A gateway album we needed in a decade sorely lacking in them.
By all accounts, While She Sleeps had absolutely no fucking right to release a metalcore album this fucking solid in 2012, years after the genre had seemingly run out of both steam and ideas. Indeed, so good was the Sheffield five-piece’s debut full-length that they themselves are yet to come close to topping it, somewhat shooting themselves in the foot by releasing something so full of venom before resorting to comparatively tamer efforts. Nothing the band released subsequently, no matter how good, could hold a candle to it, and it didn’t help that vocalist Lawrence “Loz” Taylor sadly had to undergo throat surgery before the band could complete the follow-up, all but obliterating the remarkable momentum the band had managed to muster.
2010 EP The North Stands For Nothing did more than enough to suggest that the band were on the cusp of brilliance, its raw sound only bolstering the hectic atmosphere within. It was a statement of intent, but the band remained the UK scene’s best-kept secret until This Is The Six kicked down metalcore’s door and reanimated its lifeless corpse. The album boasted all the relentlessness of the preceding EP with crisper production and a more palatable sound that saw them soar to the forefront of the rock and metal scene, achieving 5 Ks in Kerrang! and 9/10s in both Metal Hammer and Rock Sound. As The Guardian said at the time, “a best British newcomers award for While She Sleeps from metal bible Kerrang! was predictable, an 11am airing for the band’s thunderously heavy single ‘This Is The Six’ on Fearne Cotton’s Radio 1 show was not.”
Not that This Is The Six was a ploy for mainstream attention. The band were no doubt just as stunned as the rest of us when an album dominated by distorted riffs, breakneck percussion and vicious shrieks garnered such attention, but whilst the band weren’t ones for clean-sung choruses (back then at least) there is something contagious about the melodic leads of ‘Seven Hills’, the emotive refrain of ‘Our Courage, Our Cancer’ or the chanted vocals of ‘Love At War’. If you were a teenage, not-yet-fully-fledged metal fan at the time (as this writer was) it was these moments that won you over, before the chaotic fury of the title-track and thunderous guitars of ‘Dead Behind The Eyes’ began to ever-so-gently ease you into heavier territories.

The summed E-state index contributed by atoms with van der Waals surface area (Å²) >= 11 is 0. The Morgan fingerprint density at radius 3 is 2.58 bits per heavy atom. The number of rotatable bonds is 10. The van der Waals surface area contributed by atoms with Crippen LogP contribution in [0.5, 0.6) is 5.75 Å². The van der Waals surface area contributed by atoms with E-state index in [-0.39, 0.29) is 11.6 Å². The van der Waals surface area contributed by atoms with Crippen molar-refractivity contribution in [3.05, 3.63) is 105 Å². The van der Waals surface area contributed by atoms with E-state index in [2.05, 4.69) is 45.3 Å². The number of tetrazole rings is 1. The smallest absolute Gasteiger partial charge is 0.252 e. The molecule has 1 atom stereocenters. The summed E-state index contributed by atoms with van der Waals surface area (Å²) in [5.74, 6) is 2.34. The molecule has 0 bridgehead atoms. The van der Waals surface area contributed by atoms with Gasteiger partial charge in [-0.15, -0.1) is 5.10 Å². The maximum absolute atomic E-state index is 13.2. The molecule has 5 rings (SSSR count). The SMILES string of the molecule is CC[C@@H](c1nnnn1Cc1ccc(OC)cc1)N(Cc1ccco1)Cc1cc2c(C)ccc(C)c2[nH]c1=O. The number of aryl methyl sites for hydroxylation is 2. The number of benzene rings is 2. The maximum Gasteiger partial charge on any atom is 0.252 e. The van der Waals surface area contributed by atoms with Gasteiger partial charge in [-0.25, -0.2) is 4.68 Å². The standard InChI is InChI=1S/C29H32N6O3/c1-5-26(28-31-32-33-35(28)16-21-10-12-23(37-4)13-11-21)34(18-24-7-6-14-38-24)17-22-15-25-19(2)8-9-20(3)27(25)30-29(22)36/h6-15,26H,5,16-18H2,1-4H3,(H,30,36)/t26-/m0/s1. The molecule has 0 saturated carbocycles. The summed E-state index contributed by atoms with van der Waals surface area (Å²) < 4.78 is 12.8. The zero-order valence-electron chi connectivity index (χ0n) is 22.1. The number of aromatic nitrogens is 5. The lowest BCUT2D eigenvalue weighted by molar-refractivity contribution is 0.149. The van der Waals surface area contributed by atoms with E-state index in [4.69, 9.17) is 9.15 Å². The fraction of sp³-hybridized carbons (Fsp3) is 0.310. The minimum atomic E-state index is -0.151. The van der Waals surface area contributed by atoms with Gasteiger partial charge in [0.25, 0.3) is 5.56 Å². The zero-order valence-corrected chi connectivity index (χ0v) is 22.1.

For many, this was a gateway album, and by and large, this has been a decade somewhat lacking in those. The previous generation were lucky (or, arguably, unlucky) enough to grow up with commercialised rock anthems from nu-metal acts as well as early metalcore that was soon to be followed by melodicised takes from the likes of Killswitch Engage and Shadows Fall – the sort of music that captured a potential young fan’s ear before they found their own way to the genre’s heavier subsets. Looking at today’s musical landscape, there’s less of that about, but metal will endure. It always has.
Words: George Parr